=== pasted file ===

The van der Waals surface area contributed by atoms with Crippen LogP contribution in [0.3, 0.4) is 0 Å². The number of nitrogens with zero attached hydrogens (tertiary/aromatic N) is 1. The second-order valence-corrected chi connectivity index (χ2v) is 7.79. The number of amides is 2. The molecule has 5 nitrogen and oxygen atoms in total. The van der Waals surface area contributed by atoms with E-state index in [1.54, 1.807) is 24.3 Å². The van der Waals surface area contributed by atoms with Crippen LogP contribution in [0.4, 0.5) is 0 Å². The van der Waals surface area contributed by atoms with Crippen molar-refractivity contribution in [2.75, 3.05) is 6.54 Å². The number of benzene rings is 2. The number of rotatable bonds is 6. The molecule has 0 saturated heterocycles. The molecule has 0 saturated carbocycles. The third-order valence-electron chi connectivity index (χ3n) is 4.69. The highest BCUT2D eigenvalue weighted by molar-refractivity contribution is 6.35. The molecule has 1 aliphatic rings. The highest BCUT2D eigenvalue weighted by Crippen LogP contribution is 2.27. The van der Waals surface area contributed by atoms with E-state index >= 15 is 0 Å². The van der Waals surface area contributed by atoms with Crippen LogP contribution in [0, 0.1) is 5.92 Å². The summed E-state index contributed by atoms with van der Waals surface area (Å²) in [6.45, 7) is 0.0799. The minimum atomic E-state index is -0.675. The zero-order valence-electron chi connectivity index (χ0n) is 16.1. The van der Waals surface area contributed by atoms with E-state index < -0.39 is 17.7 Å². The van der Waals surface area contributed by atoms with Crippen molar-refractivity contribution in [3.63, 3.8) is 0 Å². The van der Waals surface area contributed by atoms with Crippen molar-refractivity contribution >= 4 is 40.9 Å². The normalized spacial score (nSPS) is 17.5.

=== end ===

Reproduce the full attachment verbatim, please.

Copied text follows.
The van der Waals surface area contributed by atoms with Crippen LogP contribution in [0.3, 0.4) is 0 Å². The number of nitrogens with zero attached hydrogens (tertiary/aromatic N) is 1. The second-order valence-corrected chi connectivity index (χ2v) is 7.79. The number of amides is 2. The molecule has 5 nitrogen and oxygen atoms in total. The van der Waals surface area contributed by atoms with E-state index in [1.54, 1.807) is 24.3 Å². The van der Waals surface area contributed by atoms with Crippen LogP contribution in [0.4, 0.5) is 0 Å². The van der Waals surface area contributed by atoms with Crippen molar-refractivity contribution in [2.75, 3.05) is 6.54 Å². The number of benzene rings is 2. The number of rotatable bonds is 6. The molecule has 0 saturated heterocycles. The molecule has 0 saturated carbocycles. The third-order valence-electron chi connectivity index (χ3n) is 4.69. The highest BCUT2D eigenvalue weighted by molar-refractivity contribution is 6.35. The molecule has 1 aliphatic rings. The highest BCUT2D eigenvalue weighted by Crippen LogP contribution is 2.27. The van der Waals surface area contributed by atoms with E-state index >= 15 is 0 Å². The van der Waals surface area contributed by atoms with Crippen LogP contribution in [0, 0.1) is 5.92 Å². The summed E-state index contributed by atoms with van der Waals surface area (Å²) in [6.45, 7) is 0.0799. The minimum atomic E-state index is -0.675. The zero-order valence-electron chi connectivity index (χ0n) is 16.1. The van der Waals surface area contributed by atoms with E-state index < -0.39 is 17.7 Å². The van der Waals surface area contributed by atoms with Crippen molar-refractivity contribution in [3.63, 3.8) is 0 Å². The van der Waals surface area contributed by atoms with Crippen molar-refractivity contribution >= 4 is 40.9 Å². The normalized spacial score (nSPS) is 17.5.